Affordability Projects

Catastrophes have damaged or destroyed property worth tens of billions of dollars in recent years. These disasters have highlighted the importance of protecting communities that regularly face risks as well as the need to provide access to affordable insurance. They have also demonstrated the need for Australia’s built environment to be less brittle in the face of natural disasters such as storms, cyclones, bushfires and floods.

The Insurance Council of Australia (ICA) is working closely with all levels of government and consumers to help communities understand risks and work towards practical solutions. Close collaboration between industry and government is critical to identifying appropriate disaster solutions, and the community needs clear signposts about steps they can take to manage their own exposure to risk from natural disasters.

The ICA has initiated several programs to tackle the impacts of extreme weather and the availability of hazard data to help understand risk and develop a more sustainable response to managing catastrophes.

National Flood Information Database (NFID)

National Flood Information Database (NFID)

JCU Engineering Inspections: North QLD strata-title properties

JCU Engineering Inspections: North QLD strata-title properties

Property Resilience and Exposure Program (PREP)

Property Resilience and Exposure Program (PREP)

National Flood Information Database (NFID)

As part of a broader project to increase availability of flood insurance cover to the Australian community, in 2008 the general insurance industry undertook to develop an address-level flood exposure database using existing government flood mapping.

The result, the National Flood Information Database (NFID), is funded and managed by the insurance industry. It combines all available government flood mapping into a format that is practical for underwriting of flooding risks at address level, rather than at postcode or lower resolutions. It is  licensed  by the ICA and available to relevant stakeholders. Importantly, the insurance industry does not undertake flood mapping itself or contribute to government flood mapping programs. The industry relies upon local governments to independently produce flood mapping as part of their legislated responsibilities to the community.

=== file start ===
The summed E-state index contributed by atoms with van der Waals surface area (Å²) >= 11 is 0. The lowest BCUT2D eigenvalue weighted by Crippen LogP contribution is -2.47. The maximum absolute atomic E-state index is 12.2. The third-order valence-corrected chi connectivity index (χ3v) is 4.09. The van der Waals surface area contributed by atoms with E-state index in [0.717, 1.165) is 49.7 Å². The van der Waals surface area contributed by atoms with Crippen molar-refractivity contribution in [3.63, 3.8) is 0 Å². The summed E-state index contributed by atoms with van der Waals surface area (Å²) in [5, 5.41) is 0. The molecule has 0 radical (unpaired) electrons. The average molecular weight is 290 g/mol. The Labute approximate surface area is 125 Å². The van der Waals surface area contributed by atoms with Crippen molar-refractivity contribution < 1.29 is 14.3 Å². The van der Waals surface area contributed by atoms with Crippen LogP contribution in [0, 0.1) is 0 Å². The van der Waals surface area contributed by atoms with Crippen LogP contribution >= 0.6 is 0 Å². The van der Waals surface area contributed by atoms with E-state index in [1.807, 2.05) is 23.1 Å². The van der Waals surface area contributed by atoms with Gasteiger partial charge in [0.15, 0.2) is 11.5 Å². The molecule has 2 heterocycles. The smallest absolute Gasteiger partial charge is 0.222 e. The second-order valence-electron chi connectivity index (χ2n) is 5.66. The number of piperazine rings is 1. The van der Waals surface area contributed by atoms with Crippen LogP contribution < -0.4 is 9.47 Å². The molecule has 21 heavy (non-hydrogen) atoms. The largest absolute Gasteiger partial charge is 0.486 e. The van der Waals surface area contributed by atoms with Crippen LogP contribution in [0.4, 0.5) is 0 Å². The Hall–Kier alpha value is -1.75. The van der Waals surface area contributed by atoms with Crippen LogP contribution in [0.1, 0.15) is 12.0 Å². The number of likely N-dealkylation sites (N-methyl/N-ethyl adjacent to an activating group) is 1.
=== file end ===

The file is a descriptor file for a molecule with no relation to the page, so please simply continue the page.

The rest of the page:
Where a local or state government has provided flood mapping of an appropriate standard, NFID provides participating insurers with estimations for the depth of flooding (if any) at each individual address for the one-in-20 year, one-in-50 year, one-in-100 year :20yr and Probable Maximum Flood (PMF) events. This allows an underwriter to consider what premium may be applicable, given the nature of the building at that location.

Where data has not been made available by government, insurers are unable to offer premiums that reflect the precise nature of flooding for the location. Prudential regulation requires that insurers carefully manage their risk exposure and pricing with regard to extreme events. Where no mapping has been made available this often means a very conservative approach to setting prices.

Flood insurance availability in policies has, as a result of data becoming available, grown from 3 per cent of household policies in 2006 to 93 per cent of policies sold today.

Local governments and agencies that wish to help improve insurance pricing in their area can provide access to flood mapping by contacting


ICA Data Globe

The ICA Data Globe project coordinates insurance company access to an extensive database of natural hazard information, including flood, earthquake, bushfire, storm surge and cyclone exposures at an individual property level.